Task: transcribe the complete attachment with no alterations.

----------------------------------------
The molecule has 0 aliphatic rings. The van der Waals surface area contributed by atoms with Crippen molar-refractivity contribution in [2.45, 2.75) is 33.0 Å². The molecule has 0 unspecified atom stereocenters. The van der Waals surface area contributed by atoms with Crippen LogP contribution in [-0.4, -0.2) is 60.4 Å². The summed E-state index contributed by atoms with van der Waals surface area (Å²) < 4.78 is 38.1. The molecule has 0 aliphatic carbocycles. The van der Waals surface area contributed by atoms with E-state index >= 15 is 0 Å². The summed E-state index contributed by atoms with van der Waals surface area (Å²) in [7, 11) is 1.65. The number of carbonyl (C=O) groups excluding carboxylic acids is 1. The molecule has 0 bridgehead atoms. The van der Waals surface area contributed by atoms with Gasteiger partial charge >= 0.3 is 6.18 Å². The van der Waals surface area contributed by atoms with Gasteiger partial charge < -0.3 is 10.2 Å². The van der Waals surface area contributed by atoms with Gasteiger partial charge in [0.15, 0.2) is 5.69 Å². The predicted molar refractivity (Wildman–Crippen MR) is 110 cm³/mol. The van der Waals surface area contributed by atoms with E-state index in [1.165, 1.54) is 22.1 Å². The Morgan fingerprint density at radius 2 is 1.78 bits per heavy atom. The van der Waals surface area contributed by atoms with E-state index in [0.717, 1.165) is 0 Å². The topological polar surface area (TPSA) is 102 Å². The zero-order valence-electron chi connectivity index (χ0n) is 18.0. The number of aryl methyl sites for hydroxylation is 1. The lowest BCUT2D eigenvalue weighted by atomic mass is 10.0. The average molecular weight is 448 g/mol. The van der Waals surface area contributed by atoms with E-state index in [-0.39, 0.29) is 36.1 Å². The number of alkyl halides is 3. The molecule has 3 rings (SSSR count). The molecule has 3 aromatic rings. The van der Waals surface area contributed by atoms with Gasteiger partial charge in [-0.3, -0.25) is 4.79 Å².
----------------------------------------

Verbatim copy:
The molecule has 0 aliphatic rings. The van der Waals surface area contributed by atoms with Crippen molar-refractivity contribution in [2.45, 2.75) is 33.0 Å². The molecule has 0 unspecified atom stereocenters. The van der Waals surface area contributed by atoms with Crippen LogP contribution in [-0.4, -0.2) is 60.4 Å². The summed E-state index contributed by atoms with van der Waals surface area (Å²) < 4.78 is 38.1. The molecule has 0 aliphatic carbocycles. The van der Waals surface area contributed by atoms with E-state index >= 15 is 0 Å². The summed E-state index contributed by atoms with van der Waals surface area (Å²) in [7, 11) is 1.65. The number of carbonyl (C=O) groups excluding carboxylic acids is 1. The molecule has 0 bridgehead atoms. The van der Waals surface area contributed by atoms with Gasteiger partial charge >= 0.3 is 6.18 Å². The van der Waals surface area contributed by atoms with Gasteiger partial charge < -0.3 is 10.2 Å². The van der Waals surface area contributed by atoms with Gasteiger partial charge in [0.15, 0.2) is 5.69 Å². The predicted molar refractivity (Wildman–Crippen MR) is 110 cm³/mol. The van der Waals surface area contributed by atoms with E-state index in [1.165, 1.54) is 22.1 Å². The Morgan fingerprint density at radius 2 is 1.78 bits per heavy atom. The van der Waals surface area contributed by atoms with E-state index in [0.717, 1.165) is 0 Å². The topological polar surface area (TPSA) is 102 Å². The zero-order valence-electron chi connectivity index (χ0n) is 18.0. The number of aryl methyl sites for hydroxylation is 1. The lowest BCUT2D eigenvalue weighted by atomic mass is 10.0. The average molecular weight is 448 g/mol. The van der Waals surface area contributed by atoms with E-state index in [-0.39, 0.29) is 36.1 Å². The number of alkyl halides is 3. The molecule has 3 rings (SSSR count). The molecule has 3 aromatic rings. The van der Waals surface area contributed by atoms with Gasteiger partial charge in [-0.3, -0.25) is 4.79 Å².